In 2020, the state reported a total of six deaths in custody, however, Armstrong’s students uncovered at least 180 deaths in Louisiana prisons and jails. While this could be a trend nationwide, Armstrong acknowledged, “we don’t have a complete picture state by state.”

Some states, like Texas, have laws that require the reporting of deaths in custody, but many others do not. The report from the Leadership Conference and POGO makes clear that the lack of transparency on the state level is why the DOJ’s enforcement of the Death in Custody Reporting Act is so crucial.

Attorney General Merrick Garland has the authority to reduce grant allocations to states that don’t comply with the Death in Custody Reporting Act. A spokesman said the department committed late last year to enhance efforts to implement the act. (Photo: Kevin Dietsch/Getty Images)

DCRA gives the U.S. attorney general, currently Merrick Garland, the authority to reduce grant allocations for non-compliant states by 10 percent. Any withheld funds would be reallocated to compliant states. However, the report noted that the DOJ delayed making compliance determinations.

In a statement to theGrio, a spokesperson for the Office of Justice Programs, an agency within the DOJ, noted that the department committed in late 2022 to enhance its efforts to implement DCRA — including providing technical assistance to states — and released a public report outlining steps it will take to do so.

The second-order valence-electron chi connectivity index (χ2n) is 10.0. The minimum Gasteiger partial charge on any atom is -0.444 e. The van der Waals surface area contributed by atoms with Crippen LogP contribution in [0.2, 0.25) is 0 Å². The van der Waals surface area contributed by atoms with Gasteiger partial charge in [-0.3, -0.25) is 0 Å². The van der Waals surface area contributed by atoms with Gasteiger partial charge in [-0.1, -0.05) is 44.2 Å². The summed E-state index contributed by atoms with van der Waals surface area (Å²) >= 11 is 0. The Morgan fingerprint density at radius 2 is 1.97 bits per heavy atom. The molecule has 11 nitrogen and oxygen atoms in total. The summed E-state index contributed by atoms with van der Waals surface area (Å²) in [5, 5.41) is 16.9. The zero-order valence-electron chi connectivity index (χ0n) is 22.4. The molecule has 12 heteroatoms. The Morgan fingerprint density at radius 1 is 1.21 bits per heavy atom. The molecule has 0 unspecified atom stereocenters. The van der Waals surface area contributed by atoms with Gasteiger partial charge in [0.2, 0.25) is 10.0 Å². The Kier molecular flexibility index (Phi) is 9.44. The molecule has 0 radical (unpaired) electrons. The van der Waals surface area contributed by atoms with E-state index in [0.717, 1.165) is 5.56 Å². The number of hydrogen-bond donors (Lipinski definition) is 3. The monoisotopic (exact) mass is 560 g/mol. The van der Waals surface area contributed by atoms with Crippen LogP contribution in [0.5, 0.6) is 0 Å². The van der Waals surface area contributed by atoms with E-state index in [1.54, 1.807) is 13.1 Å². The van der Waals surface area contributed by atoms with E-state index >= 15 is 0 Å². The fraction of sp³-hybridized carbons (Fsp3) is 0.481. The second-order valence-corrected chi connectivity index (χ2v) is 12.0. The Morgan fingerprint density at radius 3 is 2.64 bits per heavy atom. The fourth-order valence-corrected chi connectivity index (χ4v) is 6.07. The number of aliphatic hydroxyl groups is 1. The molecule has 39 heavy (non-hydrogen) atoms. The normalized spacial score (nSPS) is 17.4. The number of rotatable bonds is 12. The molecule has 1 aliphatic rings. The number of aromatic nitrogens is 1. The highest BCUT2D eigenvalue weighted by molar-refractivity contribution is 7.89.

“Since the release of the report, the Department has ramped up its efforts to improve the quality and quantity of DCRA data that is reported,” said the spokesperson. “The Justice Department recognizes the profound importance of reducing deaths in custody. Complete and accurate data are essential for drawing meaningful conclusions about factors that may contribute to unnecessary or premature deaths and promising practices and policies that can reduce the number of deaths.”

In “A Matter of Life and Death,” the Leadership Conference Education Fund and POGO issued five recommendations to the DOJ to better implement DCRA, including ensuring compliance from all agencies by issuing “clear standards for when and how the current 10 percent penalty will be imposed and impose the penalty on non-compliant states.”

The Department of Justice also told theGrio it is working with Congress to “strengthen the DCRA statute by improving the quality, completeness, and quantity of information reported to the Department” — something advocates say isn’t necessary.

“The history of DCRA shows that the department has previously developed far more rigorous plans than what exists today — under the same version of the law that is in force today,” according to the report. “The department has simply chosen not to implement them.”

Gerren Keith Gaynor

Gerren Keith Gaynor is the Managing Editor of Politics and White House Correspondent at theGrio. He is based in Washington, D.C.